MINNEAPOLIS (WCCO) -- The story of what appears to be a soiled jersey started 25 years ago and ended in the same place where it started: the Metrodome, where the Twins were crowned world champions.
To the hitting coach, Tony Oliva, the stained and spotted jersey is a bittersweet reminder of that historic day.
Thirteen years ago, Oliva's red number six caught Marcie Petrie's eye in a Texas memorabilia store.
"I flipped it around and sure enough it was a Twins jersey," she recalled. "But it was stained. I couldn't figure out how it had these tan stains on it."
A Minneapolis dealer sold the jersey to the Texas store, but Petrie knew its true value was worth more than the $150 she paid.
"I didn't think it was real. I was like: 'How could anybody let this go?'" She asked herself. "How could Tony let this go?"
That is the curveball Petrie didn't see coming. She brought the jersey to TwinsFest 2004 to get it signed by the man who once wore it.
"He looked at it kind of quizzically, and he goes 'I know this is my jersey, but why is it so dirty?'" Petrie said.
When Petrie bought the jersey, the store owner explained those tan and brown spots were remnants from the champagne saturated celebration in the locker room from the 1987 World Series.
"Tony looked me in the eye and goes 'Come to think of it, I never got my jersey back that night,'" Petrie said.
Oliva said he brought the jersey to the Metrodome the day after the victory to get it washed. The club house manager told him it somehow disappeared.
Just to be sure, he checked the inside collar. Blue stitched numbers confirmed what he already assumed - it was his missing uniform.
"I go, 'Oh my god, it's really real! It's really real!" Petrie exclaimed.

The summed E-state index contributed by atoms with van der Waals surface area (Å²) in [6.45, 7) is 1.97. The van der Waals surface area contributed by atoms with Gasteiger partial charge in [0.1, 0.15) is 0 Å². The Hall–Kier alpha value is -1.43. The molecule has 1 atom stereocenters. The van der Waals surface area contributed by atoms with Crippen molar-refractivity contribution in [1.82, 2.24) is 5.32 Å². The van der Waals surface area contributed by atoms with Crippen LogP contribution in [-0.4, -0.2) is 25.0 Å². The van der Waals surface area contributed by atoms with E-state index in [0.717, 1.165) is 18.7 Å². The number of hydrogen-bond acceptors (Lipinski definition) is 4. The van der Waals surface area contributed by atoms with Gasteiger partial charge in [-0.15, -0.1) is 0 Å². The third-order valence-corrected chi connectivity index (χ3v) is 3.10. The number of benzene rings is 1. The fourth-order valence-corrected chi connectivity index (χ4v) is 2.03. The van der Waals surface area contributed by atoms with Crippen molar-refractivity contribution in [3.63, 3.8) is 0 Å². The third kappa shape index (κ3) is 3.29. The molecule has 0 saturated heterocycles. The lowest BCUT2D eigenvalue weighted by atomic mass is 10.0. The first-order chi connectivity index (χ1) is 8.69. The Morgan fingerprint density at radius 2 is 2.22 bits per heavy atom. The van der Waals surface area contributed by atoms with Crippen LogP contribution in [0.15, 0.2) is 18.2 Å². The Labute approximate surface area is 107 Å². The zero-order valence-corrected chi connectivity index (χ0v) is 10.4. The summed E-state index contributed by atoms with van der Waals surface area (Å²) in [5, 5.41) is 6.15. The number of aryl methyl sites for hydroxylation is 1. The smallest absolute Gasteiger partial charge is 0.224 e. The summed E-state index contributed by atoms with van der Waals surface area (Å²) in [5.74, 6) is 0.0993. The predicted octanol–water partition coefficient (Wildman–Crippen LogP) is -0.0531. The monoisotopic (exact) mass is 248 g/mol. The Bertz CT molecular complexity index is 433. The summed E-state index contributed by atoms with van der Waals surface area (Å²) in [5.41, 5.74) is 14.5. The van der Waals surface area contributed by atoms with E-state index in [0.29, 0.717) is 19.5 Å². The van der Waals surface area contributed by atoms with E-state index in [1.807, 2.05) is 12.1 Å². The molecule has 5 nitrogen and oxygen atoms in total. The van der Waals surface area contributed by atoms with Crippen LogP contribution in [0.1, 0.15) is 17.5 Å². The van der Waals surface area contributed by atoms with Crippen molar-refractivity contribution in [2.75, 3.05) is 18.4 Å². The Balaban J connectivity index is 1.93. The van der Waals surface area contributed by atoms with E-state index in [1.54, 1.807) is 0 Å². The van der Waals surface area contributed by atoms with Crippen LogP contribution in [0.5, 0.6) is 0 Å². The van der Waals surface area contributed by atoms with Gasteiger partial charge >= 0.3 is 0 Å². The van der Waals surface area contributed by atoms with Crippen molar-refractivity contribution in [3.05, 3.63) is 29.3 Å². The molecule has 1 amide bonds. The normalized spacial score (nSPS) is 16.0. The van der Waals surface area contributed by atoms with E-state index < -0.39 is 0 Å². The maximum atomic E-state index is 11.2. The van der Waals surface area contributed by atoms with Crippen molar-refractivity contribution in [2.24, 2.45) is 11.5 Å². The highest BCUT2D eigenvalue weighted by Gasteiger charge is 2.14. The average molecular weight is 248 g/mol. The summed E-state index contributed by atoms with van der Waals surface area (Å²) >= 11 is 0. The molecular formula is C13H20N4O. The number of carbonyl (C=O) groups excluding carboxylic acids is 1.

It wasn't until this past weekend -- at TwinsFest 2012 -- that Petrie decided what she would do with the jersey.
"As soon as I walked up, Tony saw the jersey and he goes, 'I remember that!' And I said 'Tony, this is rightfully yours' and I handed it to him," Petrie said.
Oliva accepted it, and promised this lifelong fan something in exchange the next day. He spend the rest of the evening proudly showing off the 25-year-old jersey he wore the night the Twins won their first world championship.
The next day, Oliva explained he didn't need the jersey; he has the memories.
"She wants to give it to me, but I'm not going to take it," Oliva said as he smiled at the crowd quickly assembling around him.
Tears welling up in her eyes, Petrie said, "He told me, I can't, I can't take it from you. I see how excited you are about the Twins."
Handing Petrie the once lost jersey, Oliva said, "She makes me cry, when I see her cry. This is your shirt now."
Overwhelmed with emotion, Petrie smiled and hugged her longtime baseball hero. Petrie said she's not sure the jersey is rightfully hers, and she thinks one day she may donate or loan it to the Twins.
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